ReplyDelete
    Replies
    1. I LOVE this idea Rebecca-- and I can easily envision myself on my back stoop muttering under my breath with "embarrassingly earnest self-talk". I can't wait to try this-- thank you!

      Delete
  4. It's really tough sometimes. I think we know they'll always love us so we vent and unleash in ways we'd never unleash with others knowing they'd boot us out the door and wash their hands of us. But it doesn't make it any more right. Honestly, I just remind myself of the lasting impact my words can have, of the way I'm shaping them with my words and actions. Once I heard someone say (Dr. Phil?) that your children are blank canvases and we write on their canvases with our words and actions, shaping them into who they are becoming. It's not that far removed with our spouses and extended family either. We have greater power to shape their identities more than anyone else, to crush their confidence or build it up, because they do love us. Above all, they trust us. So when I'm getting frustrated and angry or irritated, I try to remind myself of this, knowing I don't want to steal their security from them.

    Really great post, K. In all our thoughts and considerations of kindness, sometimes we forget to be kind to those we love.

    ReplyDelete
    Replies
    1. I like this imagery Carol, of the canvas. I will definitely use it!

      Delete
  5. oh, man. This is the hardest habit of all to break. I know I'm guilty of it. Poor hubs takes the brunt of all my writerly frustrations at times. :o(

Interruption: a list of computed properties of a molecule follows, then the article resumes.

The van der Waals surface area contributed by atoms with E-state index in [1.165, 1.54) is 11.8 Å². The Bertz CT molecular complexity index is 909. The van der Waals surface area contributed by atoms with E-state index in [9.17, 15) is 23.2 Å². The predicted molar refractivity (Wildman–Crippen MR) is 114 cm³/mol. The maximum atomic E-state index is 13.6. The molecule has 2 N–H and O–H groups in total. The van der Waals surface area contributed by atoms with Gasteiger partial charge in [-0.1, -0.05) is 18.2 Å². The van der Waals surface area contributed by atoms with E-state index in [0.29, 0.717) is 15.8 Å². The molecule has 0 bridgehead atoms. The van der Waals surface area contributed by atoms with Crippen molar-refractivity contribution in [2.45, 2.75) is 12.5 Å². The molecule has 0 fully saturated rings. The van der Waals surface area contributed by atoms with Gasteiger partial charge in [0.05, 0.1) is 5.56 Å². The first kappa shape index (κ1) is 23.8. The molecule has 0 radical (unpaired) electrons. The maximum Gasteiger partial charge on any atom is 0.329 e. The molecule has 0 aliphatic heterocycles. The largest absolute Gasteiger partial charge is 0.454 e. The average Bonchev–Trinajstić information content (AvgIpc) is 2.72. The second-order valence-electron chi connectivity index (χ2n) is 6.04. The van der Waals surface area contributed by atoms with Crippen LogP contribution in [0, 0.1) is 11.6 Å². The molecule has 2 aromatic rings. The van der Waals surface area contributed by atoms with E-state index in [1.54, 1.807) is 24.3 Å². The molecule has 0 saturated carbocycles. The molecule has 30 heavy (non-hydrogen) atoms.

But perhaps KNOWING is the first step, yes? Then when it happens, we can either catch ourselves or apologize and try to do better. Great reminder, KO! <3

    ReplyDelete
  6. I think it's hardest of all with the people you love because you CARE so much. With strangers, or acquaintances, you don't care whether they listen, so it's easy to smile and nod.

    ReplyDelete
  7. I so hear you on this. I am definitely a work-in-progress but I have a mantra I say to myself now to shut me up: WAIT (Why Am I Talking). It has really helped me. Like my Mum always used to say: "If you can't say something nice, don't say anything at all". I think another reason why I am horrible to my family is that they love me so I can get away with it. LOL

    ReplyDelete
  8. I'm the same way, Kat. My husband (bless his heart!) suffers the bulk of my stress-induced backlash, which is sad because I adore him. Lately, I've tried hard to watch myself and I've made a point to apologize as soon as I realize I've been unkind for no reason. I'm not perfect about it all the time, but I think everyone in my house is happier when we're careful to treat one another with the love we feel.

    Great topic for today!

    ReplyDelete
    Replies
    1. Treat each other with the love we feel. I LOVE that--- thanks for sharing!

      Delete
  9. Yes, we all do this as we don't fear rejection from those close to us. It's our comfort level that lets our demons out. I try to stop, breathe, and sometimes even walk away for a moment when the volcano is building. It doesn't always work, but at least I try.

    ReplyDelete
    Replies
    1. Interesting aspect of it, Michele-- the comfort level. So true, and important to remember.

      Delete